EDITORS NOTE: This is the first of a series exploring the parks in Frankfort and Franklin County and the variety of amenities each offers.
Looking for an affordable way to escape the hum-drum of city life without leaving the county?
Surrounded by breath-taking beauty, at Cove Spring Park, it’s easy to forget you’re in the heart of the Capital City.
Located near the northern city limits where Holmes Street merges with U.S. 127, the park offers 8 miles of trails (some of which are paved); 250 acres of wetlands, streams, ponds, waterfalls and springs forest; biodiversity; endangered species; historic structures, including a log cabin; picnic facilities; a Children’s Memorial; archery range and 3-D course; scenic views; butterfly and hummingbird gardens; Monarch butterfly stations; and prairie plots.
Divided into 3 sections, — the Lower Cove, home to a nature preserve and trails; the Upper Cove, which offers the Sky Trail and archery park; and the Wetlands, a trail through a natural wetland habitat — Cove Spring is a hidden gem in the Capital City.
Steeped in Frankfort history, the lower park, the last right turn on U.S. 127 before heading up a hill to Peak’s Mill, was once a buffalo crossing. Native Americans also used the spring prior to it becoming the original site of Frankfort’s first local water supply.
In 1800, settlers built a 25- to 30-foot stone wall — of which, remnants and an overflow tower still stand — in the ravine below the springhead to form a reservoir and the first public water supply west of the Allegheny Mountains.
Four years later, Richard Throckmorton designed a system for transporting water down an area that’s now Holmes Street to the Kentucky Penitentiary and downtown. He used a 3-mile system of 10-foot cedar logs that were 6 to 8 inches in diameter, bored through (like a straw) and connected with wooden pins. In fact, the spring was originally called Cedar Cove Spring because of the use of the cedar logs. The Capital City Museum and Kentucky Historical Society have pieces of the wooden pipes on display.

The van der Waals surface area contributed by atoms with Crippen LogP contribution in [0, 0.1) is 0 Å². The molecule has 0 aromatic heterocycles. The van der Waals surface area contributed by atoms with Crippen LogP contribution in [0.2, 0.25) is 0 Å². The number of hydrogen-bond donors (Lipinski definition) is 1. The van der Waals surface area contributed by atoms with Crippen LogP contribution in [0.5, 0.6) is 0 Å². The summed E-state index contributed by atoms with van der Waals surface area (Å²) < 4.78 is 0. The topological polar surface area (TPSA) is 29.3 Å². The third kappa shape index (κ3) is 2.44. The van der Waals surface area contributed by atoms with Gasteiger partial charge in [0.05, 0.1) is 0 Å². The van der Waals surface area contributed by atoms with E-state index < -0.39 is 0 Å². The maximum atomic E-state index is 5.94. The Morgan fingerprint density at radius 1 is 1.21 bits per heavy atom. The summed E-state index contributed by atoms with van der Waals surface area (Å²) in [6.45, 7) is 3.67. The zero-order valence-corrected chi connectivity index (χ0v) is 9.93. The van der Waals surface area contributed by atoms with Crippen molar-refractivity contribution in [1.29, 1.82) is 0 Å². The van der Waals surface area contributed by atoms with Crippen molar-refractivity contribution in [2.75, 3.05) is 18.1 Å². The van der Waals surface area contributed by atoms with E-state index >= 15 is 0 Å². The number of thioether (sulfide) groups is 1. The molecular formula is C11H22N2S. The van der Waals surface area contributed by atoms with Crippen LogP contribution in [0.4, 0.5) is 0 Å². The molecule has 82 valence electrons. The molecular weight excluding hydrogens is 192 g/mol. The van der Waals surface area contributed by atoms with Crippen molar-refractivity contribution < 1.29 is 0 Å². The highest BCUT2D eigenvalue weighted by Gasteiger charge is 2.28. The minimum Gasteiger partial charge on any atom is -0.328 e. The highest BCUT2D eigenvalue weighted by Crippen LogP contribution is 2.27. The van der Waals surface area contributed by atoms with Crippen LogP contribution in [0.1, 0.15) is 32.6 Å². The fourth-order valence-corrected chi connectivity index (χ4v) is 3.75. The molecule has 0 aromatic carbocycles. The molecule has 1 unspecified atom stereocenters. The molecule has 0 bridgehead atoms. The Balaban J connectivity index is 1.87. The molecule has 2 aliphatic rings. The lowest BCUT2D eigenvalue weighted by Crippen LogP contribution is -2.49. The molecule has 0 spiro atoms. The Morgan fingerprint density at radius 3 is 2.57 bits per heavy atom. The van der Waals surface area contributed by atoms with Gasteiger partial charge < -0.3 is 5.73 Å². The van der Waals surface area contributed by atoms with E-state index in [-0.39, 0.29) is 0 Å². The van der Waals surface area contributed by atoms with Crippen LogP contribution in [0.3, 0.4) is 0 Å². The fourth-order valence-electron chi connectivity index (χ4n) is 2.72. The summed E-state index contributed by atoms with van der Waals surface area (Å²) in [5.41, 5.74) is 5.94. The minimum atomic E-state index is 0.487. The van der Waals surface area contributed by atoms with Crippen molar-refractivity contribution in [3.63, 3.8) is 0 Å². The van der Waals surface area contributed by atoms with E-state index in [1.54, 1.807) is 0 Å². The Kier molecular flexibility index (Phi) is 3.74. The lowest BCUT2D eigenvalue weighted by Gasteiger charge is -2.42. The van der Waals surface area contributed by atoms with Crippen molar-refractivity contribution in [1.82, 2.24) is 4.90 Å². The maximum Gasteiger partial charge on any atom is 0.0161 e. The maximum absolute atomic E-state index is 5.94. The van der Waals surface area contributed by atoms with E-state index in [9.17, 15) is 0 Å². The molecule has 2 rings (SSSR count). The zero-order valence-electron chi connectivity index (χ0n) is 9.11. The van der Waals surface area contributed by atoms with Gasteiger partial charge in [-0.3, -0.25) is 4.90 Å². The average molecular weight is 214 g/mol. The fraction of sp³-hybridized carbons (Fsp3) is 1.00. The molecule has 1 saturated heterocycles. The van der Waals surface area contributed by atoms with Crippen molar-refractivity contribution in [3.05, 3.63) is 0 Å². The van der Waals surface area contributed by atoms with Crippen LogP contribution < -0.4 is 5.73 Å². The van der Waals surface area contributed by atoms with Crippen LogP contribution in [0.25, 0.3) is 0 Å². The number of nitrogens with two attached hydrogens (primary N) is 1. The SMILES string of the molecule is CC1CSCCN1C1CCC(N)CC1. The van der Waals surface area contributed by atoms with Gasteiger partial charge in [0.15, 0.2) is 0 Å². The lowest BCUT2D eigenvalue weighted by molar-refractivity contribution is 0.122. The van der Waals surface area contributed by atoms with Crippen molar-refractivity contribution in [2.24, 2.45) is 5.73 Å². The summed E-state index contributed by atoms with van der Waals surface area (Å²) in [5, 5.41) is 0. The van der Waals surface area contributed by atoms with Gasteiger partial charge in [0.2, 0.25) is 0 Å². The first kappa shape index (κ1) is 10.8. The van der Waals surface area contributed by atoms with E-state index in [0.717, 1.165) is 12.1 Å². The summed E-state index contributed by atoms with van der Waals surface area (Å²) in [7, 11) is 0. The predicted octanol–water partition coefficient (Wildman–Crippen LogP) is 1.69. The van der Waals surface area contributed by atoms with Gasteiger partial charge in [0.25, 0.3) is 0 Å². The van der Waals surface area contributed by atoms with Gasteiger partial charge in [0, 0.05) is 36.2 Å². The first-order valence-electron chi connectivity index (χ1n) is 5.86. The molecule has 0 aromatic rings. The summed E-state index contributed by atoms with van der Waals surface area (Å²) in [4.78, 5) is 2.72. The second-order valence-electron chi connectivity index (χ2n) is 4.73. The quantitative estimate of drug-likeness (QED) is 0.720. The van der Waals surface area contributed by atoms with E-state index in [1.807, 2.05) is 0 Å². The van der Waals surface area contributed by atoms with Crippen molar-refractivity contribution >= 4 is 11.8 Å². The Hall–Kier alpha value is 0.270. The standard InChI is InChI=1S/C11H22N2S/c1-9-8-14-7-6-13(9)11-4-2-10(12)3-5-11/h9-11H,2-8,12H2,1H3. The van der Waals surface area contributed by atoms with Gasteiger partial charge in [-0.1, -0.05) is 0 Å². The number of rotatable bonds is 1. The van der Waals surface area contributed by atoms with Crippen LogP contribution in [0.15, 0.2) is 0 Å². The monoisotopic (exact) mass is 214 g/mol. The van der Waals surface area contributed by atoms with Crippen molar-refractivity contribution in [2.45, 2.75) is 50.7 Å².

The lower park also features Hurst Falls, a manmade waterfall dedicated to former caretakers Jerry and Tammy Hurst, which will never run dry, said Frankfort Parks, Recreation and Historic Sites Director Jim Parrish.
The Children’s Memorial Garden, located on the back meadow of the Meadow Trail loop, was erected by The Compassionate Friends and dedicated to the parents of deceased children in 2006. It offers park-goers a serene place to reflect and honor the memory of lost loved ones and features 65 engraved brick pavers around the memorial with the names of a few of those honored.
Each July, The Compassionate Friends, a support network for those dealing with grief, host a brick dedication ceremony and picnic in the Children’s Memorial Garden.
The Wetlands, which are nestled in the crook of U.S. 127 North (across from the lower park), offers a raised, weather-resilient trail and a mulched path through the natural habitat that features native plants and animals. A creek trickles through the marshland and is the home of a few beaver dams.
The Wetlands trail also offers connectivity to River View Park near Lewis Ferry Road.
The Upper Cove, accessible via the first right off Peak’s Mill Road atop the U.S. 127 hill, features three separate archery ranges; Sky Trail — a paved recreational trail; and a timber-frame shelter.
The target range is divided into two sections — the practice range and a National Archery in the Schools Program (NASP) range. The practice range consists of 10 targets with two targets at distances of 10, 20, 30, 40 and 50 yards. The NASP range consists of up to 20 NASP-style, 80cm FITA face targets, which will be set up at 10 and 15 meters.
The 3-D range, located behind the target range along a loop trail through the woods, offers 15 realistic 3-D animal targets on individually-numbered lanes, which are numbered, contain a bow rack and are marked with different colored yardage pins indicating the distance to the target.
Parks and Rec offers archery clinics, leagues, and rentals, as well as, guided tours of the park during the warmer seasons.
According to Parrish, the parks department plans to improve educational programs, displays and maps at the park. There is always work to eradicate invasive plants and sow more native plants, he said.
A ribbon-cutting ceremony will be held in July, although no specific date has been set, for the new connectivity trail linking Cove Spring to Schenkel Lane.